An unfinished duel, a midnight murder, and the treachery of a beautiful prostitute lead to the imprisonment of Sharpe. Caught in a web of political intrigue for which his military experience has left him fatally unprepared, Sharpe becomes a fugitive--a man hunted by both ally and enemy alike.
Bernard Cornwell’s Sharpe’s Honor is the sixteenth in his series following the adventures of Richard Sharpe throughout the Peninsular Wars.
The book is full of the usual bravado, but it detours from Cornwell’s typical formula, as Sharpe is not in the midst of battle throughout the story. The plot centers on a conspiracy to undermine the British war effort, and Sharpe is in the thick of the intrigue and on a quest to prove his innocence, regain his honor, and return to his regiment. As such, the most familiar characters of the series are absent from a large portion of the story, but in return the reader is given more insight into Sharpe’s psyche.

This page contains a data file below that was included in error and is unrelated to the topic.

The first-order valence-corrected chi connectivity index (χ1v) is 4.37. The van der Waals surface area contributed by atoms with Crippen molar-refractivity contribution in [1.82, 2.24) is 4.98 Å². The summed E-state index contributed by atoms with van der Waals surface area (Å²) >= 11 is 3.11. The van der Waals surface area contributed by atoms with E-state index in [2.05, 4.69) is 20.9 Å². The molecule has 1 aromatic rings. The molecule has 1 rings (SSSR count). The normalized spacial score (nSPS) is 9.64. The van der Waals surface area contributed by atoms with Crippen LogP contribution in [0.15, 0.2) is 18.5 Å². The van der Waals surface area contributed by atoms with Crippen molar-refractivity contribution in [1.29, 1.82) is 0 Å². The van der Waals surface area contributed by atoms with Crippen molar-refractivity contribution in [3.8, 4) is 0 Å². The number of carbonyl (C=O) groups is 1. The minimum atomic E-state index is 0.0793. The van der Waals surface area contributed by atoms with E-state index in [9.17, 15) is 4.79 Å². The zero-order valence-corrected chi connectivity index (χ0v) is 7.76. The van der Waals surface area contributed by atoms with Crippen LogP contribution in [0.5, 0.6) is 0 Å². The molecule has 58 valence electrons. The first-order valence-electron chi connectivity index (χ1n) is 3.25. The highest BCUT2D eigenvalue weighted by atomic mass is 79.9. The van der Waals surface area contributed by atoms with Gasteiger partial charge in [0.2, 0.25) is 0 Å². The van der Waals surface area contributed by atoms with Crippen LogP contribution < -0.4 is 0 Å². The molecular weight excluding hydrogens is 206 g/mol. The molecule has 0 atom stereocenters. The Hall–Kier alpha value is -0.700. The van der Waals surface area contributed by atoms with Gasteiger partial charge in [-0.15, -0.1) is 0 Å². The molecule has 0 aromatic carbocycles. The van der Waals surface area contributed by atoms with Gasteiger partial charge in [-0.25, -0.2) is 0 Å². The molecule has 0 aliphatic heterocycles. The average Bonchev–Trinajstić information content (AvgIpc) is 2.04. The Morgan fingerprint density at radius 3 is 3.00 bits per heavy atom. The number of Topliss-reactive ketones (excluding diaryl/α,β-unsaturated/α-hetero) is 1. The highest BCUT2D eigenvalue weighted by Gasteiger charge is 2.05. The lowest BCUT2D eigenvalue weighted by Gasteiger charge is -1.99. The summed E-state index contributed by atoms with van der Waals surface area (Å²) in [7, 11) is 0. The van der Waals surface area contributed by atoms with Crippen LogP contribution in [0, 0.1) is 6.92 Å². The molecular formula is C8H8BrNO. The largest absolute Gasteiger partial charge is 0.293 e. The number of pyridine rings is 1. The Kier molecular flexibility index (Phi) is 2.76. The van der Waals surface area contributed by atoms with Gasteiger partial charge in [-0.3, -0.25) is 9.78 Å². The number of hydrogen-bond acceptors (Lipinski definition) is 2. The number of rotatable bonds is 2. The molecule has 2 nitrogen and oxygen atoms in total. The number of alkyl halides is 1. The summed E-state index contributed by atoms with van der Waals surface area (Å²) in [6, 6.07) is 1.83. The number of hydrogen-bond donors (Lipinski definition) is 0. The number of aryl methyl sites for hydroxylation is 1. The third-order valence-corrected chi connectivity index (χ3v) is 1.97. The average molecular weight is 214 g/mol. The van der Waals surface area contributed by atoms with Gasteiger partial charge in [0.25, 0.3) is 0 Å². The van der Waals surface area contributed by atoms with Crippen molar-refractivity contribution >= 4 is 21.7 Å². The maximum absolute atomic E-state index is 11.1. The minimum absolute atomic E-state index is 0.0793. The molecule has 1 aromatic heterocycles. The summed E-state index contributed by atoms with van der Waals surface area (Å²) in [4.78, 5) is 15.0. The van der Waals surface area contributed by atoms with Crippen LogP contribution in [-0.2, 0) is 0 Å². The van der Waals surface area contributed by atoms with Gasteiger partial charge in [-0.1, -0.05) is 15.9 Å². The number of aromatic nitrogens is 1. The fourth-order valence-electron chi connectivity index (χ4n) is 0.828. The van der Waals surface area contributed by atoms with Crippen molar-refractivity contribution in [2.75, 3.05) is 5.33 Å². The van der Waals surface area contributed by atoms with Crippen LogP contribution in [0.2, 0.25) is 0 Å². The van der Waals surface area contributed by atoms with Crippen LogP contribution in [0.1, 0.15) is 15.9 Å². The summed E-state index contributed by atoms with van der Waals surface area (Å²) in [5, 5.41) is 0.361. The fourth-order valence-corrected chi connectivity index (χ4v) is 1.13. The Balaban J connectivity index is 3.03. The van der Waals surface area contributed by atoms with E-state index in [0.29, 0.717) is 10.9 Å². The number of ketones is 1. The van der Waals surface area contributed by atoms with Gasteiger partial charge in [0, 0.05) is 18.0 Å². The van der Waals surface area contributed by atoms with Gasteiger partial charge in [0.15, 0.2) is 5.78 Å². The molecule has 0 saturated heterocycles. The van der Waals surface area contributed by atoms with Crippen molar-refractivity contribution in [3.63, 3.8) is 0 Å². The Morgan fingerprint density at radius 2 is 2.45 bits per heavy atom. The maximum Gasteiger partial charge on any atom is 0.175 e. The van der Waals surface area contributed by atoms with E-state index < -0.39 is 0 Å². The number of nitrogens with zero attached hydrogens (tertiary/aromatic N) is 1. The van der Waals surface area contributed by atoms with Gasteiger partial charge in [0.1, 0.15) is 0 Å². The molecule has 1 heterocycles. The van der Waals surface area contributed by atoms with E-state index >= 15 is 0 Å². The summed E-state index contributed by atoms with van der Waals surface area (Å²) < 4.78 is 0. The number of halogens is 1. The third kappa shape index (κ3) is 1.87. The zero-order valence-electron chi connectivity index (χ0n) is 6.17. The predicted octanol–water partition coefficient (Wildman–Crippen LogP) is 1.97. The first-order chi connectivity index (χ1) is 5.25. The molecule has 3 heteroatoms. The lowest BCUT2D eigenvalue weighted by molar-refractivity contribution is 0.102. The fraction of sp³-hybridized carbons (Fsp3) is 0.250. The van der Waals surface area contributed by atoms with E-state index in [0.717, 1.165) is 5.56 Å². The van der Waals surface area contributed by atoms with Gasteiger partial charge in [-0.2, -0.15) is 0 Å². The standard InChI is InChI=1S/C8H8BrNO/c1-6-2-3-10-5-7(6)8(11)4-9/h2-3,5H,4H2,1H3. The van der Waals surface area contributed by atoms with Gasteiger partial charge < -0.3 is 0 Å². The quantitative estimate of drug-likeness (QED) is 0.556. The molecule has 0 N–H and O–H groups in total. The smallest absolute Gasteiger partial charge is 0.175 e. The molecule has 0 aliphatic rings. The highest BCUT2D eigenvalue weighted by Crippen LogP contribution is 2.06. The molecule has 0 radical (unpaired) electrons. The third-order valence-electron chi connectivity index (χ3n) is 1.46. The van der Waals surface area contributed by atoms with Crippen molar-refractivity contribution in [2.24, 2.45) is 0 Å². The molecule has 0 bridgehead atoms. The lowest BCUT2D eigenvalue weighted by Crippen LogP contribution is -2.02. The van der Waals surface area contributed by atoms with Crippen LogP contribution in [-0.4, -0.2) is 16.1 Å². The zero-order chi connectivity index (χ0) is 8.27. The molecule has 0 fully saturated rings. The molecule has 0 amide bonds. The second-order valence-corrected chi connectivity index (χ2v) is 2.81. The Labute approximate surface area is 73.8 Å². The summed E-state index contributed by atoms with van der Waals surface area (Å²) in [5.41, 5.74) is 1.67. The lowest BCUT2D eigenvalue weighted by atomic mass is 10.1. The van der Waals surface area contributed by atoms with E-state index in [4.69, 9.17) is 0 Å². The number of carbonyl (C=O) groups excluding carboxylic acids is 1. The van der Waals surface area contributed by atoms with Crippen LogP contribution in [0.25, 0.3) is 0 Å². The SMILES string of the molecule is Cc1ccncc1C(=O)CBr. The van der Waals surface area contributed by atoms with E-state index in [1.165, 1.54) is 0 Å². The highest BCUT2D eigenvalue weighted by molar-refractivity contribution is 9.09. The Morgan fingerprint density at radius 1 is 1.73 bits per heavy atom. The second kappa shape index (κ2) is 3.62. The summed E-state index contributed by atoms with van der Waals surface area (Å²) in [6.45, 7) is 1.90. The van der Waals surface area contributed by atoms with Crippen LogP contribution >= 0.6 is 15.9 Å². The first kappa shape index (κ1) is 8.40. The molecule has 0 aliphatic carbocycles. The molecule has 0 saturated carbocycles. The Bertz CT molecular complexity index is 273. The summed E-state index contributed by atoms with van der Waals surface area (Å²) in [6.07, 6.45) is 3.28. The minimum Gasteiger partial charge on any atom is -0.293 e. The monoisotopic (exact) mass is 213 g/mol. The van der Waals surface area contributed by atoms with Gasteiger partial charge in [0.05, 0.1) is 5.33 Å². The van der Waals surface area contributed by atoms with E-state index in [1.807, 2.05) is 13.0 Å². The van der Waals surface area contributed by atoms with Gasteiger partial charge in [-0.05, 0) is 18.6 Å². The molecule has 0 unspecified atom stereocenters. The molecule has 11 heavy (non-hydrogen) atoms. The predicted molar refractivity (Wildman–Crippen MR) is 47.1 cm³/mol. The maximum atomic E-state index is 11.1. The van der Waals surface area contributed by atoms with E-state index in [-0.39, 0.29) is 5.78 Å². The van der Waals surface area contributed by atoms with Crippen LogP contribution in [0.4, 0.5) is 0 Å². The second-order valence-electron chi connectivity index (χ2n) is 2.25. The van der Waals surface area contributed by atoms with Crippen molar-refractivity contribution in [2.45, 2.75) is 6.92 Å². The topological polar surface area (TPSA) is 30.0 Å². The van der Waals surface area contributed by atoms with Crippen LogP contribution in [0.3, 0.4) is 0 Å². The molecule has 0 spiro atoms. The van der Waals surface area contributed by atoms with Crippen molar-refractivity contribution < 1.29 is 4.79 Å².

The climax of the story is at Vitoria, and Cornwell once again proves that he is the master of epic, rousing battle descriptions. Historical accuracy is seamlessly blended with riveting fiction, and Sharpe’s Honor is yet another Cornwell book to add to your shelf.